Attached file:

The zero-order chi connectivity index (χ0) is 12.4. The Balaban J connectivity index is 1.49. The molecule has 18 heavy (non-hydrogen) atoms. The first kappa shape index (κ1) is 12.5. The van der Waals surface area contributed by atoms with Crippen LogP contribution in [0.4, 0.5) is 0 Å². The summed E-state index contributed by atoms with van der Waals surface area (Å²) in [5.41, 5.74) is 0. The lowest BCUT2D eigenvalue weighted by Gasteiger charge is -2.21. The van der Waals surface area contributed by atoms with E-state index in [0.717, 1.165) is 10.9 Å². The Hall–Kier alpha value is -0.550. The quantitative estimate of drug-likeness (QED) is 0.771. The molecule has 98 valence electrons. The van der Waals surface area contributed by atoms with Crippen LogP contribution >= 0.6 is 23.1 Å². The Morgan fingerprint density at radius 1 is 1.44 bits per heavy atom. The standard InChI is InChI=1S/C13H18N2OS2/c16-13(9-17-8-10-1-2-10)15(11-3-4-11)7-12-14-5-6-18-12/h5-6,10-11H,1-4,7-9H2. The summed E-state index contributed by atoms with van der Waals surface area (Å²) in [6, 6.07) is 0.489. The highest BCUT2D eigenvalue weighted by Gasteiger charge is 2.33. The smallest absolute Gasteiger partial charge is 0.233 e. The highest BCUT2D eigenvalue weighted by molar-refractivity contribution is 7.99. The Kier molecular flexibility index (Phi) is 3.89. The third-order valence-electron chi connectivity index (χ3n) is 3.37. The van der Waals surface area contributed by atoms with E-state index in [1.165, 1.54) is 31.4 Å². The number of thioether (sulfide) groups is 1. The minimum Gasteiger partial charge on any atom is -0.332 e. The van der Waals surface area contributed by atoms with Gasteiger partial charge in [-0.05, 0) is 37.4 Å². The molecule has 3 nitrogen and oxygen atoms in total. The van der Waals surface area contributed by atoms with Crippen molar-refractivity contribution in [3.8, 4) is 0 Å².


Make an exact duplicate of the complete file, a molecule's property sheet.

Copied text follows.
The zero-order chi connectivity index (χ0) is 12.4. The Balaban J connectivity index is 1.49. The molecule has 18 heavy (non-hydrogen) atoms. The first kappa shape index (κ1) is 12.5. The van der Waals surface area contributed by atoms with Crippen LogP contribution in [0.4, 0.5) is 0 Å². The summed E-state index contributed by atoms with van der Waals surface area (Å²) in [5.41, 5.74) is 0. The lowest BCUT2D eigenvalue weighted by Gasteiger charge is -2.21. The van der Waals surface area contributed by atoms with E-state index in [0.717, 1.165) is 10.9 Å². The Hall–Kier alpha value is -0.550. The quantitative estimate of drug-likeness (QED) is 0.771. The molecule has 98 valence electrons. The van der Waals surface area contributed by atoms with Crippen LogP contribution >= 0.6 is 23.1 Å². The Morgan fingerprint density at radius 1 is 1.44 bits per heavy atom. The standard InChI is InChI=1S/C13H18N2OS2/c16-13(9-17-8-10-1-2-10)15(11-3-4-11)7-12-14-5-6-18-12/h5-6,10-11H,1-4,7-9H2. The summed E-state index contributed by atoms with van der Waals surface area (Å²) in [6, 6.07) is 0.489. The highest BCUT2D eigenvalue weighted by Gasteiger charge is 2.33. The smallest absolute Gasteiger partial charge is 0.233 e. The highest BCUT2D eigenvalue weighted by molar-refractivity contribution is 7.99. The Kier molecular flexibility index (Phi) is 3.89. The third-order valence-electron chi connectivity index (χ3n) is 3.37. The van der Waals surface area contributed by atoms with E-state index in [1.165, 1.54) is 31.4 Å². The number of thioether (sulfide) groups is 1. The minimum Gasteiger partial charge on any atom is -0.332 e. The van der Waals surface area contributed by atoms with Gasteiger partial charge in [-0.05, 0) is 37.4 Å². The molecule has 3 nitrogen and oxygen atoms in total. The van der Waals surface area contributed by atoms with Crippen molar-refractivity contribution in [3.8, 4) is 0 Å².